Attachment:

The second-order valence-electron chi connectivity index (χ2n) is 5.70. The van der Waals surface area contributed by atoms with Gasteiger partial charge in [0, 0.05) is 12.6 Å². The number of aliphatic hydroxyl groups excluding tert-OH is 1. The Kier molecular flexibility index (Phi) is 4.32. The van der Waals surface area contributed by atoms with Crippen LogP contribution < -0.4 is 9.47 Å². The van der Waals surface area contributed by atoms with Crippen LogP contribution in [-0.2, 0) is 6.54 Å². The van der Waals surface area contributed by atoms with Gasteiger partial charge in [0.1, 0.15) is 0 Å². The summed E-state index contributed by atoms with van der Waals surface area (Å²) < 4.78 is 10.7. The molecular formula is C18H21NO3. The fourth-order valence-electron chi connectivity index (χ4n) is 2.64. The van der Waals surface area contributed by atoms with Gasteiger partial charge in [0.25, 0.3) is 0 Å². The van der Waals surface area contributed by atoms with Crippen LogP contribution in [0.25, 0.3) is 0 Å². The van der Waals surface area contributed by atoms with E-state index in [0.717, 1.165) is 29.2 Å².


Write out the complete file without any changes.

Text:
The second-order valence-electron chi connectivity index (χ2n) is 5.70. The van der Waals surface area contributed by atoms with Gasteiger partial charge in [0, 0.05) is 12.6 Å². The number of aliphatic hydroxyl groups excluding tert-OH is 1. The Kier molecular flexibility index (Phi) is 4.32. The van der Waals surface area contributed by atoms with Crippen LogP contribution < -0.4 is 9.47 Å². The van der Waals surface area contributed by atoms with Crippen LogP contribution in [-0.2, 0) is 6.54 Å². The van der Waals surface area contributed by atoms with Gasteiger partial charge in [0.1, 0.15) is 0 Å². The summed E-state index contributed by atoms with van der Waals surface area (Å²) < 4.78 is 10.7. The molecular formula is C18H21NO3. The fourth-order valence-electron chi connectivity index (χ4n) is 2.64. The van der Waals surface area contributed by atoms with Gasteiger partial charge in [0.25, 0.3) is 0 Å². The van der Waals surface area contributed by atoms with Crippen LogP contribution in [0.25, 0.3) is 0 Å². The van der Waals surface area contributed by atoms with E-state index in [0.717, 1.165) is 29.2 Å².